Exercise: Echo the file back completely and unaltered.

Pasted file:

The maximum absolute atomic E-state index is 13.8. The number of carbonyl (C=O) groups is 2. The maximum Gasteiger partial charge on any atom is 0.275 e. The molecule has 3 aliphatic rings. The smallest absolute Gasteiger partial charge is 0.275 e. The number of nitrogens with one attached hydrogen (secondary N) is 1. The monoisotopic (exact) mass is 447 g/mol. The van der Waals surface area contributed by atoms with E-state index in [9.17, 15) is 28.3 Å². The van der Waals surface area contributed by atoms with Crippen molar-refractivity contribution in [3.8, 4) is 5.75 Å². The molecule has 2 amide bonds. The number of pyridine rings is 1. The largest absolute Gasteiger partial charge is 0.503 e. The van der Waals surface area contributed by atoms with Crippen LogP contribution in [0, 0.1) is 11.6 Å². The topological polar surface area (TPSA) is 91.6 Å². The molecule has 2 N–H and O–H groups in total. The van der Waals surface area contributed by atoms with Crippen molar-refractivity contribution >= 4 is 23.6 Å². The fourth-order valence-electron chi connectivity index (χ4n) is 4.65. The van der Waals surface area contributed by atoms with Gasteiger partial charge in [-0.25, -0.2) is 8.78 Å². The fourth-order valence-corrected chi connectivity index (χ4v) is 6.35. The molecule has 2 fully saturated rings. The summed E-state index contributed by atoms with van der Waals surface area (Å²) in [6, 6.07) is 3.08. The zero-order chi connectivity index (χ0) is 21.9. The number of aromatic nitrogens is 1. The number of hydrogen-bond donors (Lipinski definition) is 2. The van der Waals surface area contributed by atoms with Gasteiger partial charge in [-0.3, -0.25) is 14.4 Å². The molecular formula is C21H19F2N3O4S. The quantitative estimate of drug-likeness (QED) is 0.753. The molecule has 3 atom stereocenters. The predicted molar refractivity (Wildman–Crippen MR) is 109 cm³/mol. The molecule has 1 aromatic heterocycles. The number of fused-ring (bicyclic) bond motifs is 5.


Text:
The maximum absolute atomic E-state index is 13.8. The number of carbonyl (C=O) groups is 2. The maximum Gasteiger partial charge on any atom is 0.275 e. The molecule has 3 aliphatic rings. The smallest absolute Gasteiger partial charge is 0.275 e. The number of nitrogens with one attached hydrogen (secondary N) is 1. The monoisotopic (exact) mass is 447 g/mol. The van der Waals surface area contributed by atoms with E-state index in [9.17, 15) is 28.3 Å². The van der Waals surface area contributed by atoms with Crippen molar-refractivity contribution in [3.8, 4) is 5.75 Å². The molecule has 2 amide bonds. The number of pyridine rings is 1. The largest absolute Gasteiger partial charge is 0.503 e. The van der Waals surface area contributed by atoms with Crippen LogP contribution in [0, 0.1) is 11.6 Å². The topological polar surface area (TPSA) is 91.6 Å². The molecule has 2 N–H and O–H groups in total. The van der Waals surface area contributed by atoms with Crippen molar-refractivity contribution >= 4 is 23.6 Å². The fourth-order valence-electron chi connectivity index (χ4n) is 4.65. The van der Waals surface area contributed by atoms with Gasteiger partial charge in [-0.25, -0.2) is 8.78 Å². The fourth-order valence-corrected chi connectivity index (χ4v) is 6.35. The molecule has 2 fully saturated rings. The summed E-state index contributed by atoms with van der Waals surface area (Å²) in [6, 6.07) is 3.08. The zero-order chi connectivity index (χ0) is 21.9. The number of aromatic nitrogens is 1. The number of hydrogen-bond donors (Lipinski definition) is 2. The van der Waals surface area contributed by atoms with Gasteiger partial charge in [-0.3, -0.25) is 14.4 Å². The molecular formula is C21H19F2N3O4S. The quantitative estimate of drug-likeness (QED) is 0.753. The molecule has 3 atom stereocenters. The predicted molar refractivity (Wildman–Crippen MR) is 109 cm³/mol. The molecule has 1 aromatic heterocycles. The number of fused-ring (bicyclic) bond motifs is 5.